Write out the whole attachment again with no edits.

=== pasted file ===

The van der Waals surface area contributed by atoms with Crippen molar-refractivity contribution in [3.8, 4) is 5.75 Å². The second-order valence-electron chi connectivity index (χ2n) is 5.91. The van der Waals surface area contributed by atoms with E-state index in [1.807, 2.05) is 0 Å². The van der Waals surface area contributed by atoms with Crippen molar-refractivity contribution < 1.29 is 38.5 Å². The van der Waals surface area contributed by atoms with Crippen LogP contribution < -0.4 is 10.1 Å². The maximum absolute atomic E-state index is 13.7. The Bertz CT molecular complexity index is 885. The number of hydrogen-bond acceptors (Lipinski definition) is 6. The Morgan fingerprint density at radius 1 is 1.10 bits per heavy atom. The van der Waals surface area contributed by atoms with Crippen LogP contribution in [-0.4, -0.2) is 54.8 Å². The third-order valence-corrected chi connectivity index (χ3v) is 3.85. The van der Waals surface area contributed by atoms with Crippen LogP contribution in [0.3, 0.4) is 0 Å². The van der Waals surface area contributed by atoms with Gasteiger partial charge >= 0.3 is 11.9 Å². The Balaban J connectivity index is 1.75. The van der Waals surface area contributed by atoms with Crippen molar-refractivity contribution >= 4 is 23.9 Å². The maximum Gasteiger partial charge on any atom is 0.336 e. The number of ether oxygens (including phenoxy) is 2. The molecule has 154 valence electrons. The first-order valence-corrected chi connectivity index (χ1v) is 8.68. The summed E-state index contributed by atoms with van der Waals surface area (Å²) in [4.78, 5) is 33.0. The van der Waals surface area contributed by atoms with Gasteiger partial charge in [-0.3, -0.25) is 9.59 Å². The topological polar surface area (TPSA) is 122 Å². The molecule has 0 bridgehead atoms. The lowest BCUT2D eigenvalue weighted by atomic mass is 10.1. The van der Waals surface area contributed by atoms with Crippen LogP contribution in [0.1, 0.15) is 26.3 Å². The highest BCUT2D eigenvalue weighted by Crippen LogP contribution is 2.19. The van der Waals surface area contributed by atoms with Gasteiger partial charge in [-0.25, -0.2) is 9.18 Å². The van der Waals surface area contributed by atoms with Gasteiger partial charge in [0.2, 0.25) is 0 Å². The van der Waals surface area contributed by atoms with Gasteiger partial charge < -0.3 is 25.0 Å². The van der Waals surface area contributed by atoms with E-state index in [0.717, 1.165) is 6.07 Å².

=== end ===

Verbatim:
The van der Waals surface area contributed by atoms with Crippen molar-refractivity contribution in [3.8, 4) is 5.75 Å². The second-order valence-electron chi connectivity index (χ2n) is 5.91. The van der Waals surface area contributed by atoms with E-state index in [1.807, 2.05) is 0 Å². The van der Waals surface area contributed by atoms with Crippen molar-refractivity contribution < 1.29 is 38.5 Å². The van der Waals surface area contributed by atoms with Crippen LogP contribution < -0.4 is 10.1 Å². The maximum absolute atomic E-state index is 13.7. The Bertz CT molecular complexity index is 885. The number of hydrogen-bond acceptors (Lipinski definition) is 6. The Morgan fingerprint density at radius 1 is 1.10 bits per heavy atom. The van der Waals surface area contributed by atoms with Crippen LogP contribution in [-0.4, -0.2) is 54.8 Å². The third-order valence-corrected chi connectivity index (χ3v) is 3.85. The van der Waals surface area contributed by atoms with Crippen LogP contribution in [0.3, 0.4) is 0 Å². The van der Waals surface area contributed by atoms with Gasteiger partial charge >= 0.3 is 11.9 Å². The Balaban J connectivity index is 1.75. The van der Waals surface area contributed by atoms with Crippen molar-refractivity contribution >= 4 is 23.9 Å². The maximum Gasteiger partial charge on any atom is 0.336 e. The number of ether oxygens (including phenoxy) is 2. The molecule has 154 valence electrons. The first-order valence-corrected chi connectivity index (χ1v) is 8.68. The summed E-state index contributed by atoms with van der Waals surface area (Å²) in [4.78, 5) is 33.0. The van der Waals surface area contributed by atoms with Gasteiger partial charge in [-0.3, -0.25) is 9.59 Å². The topological polar surface area (TPSA) is 122 Å². The molecule has 0 bridgehead atoms. The lowest BCUT2D eigenvalue weighted by atomic mass is 10.1. The van der Waals surface area contributed by atoms with Crippen LogP contribution in [0.1, 0.15) is 26.3 Å². The highest BCUT2D eigenvalue weighted by Crippen LogP contribution is 2.19. The van der Waals surface area contributed by atoms with Gasteiger partial charge in [-0.25, -0.2) is 9.18 Å². The van der Waals surface area contributed by atoms with Gasteiger partial charge in [0.2, 0.25) is 0 Å². The van der Waals surface area contributed by atoms with Gasteiger partial charge < -0.3 is 25.0 Å². The van der Waals surface area contributed by atoms with E-state index in [0.717, 1.165) is 6.07 Å².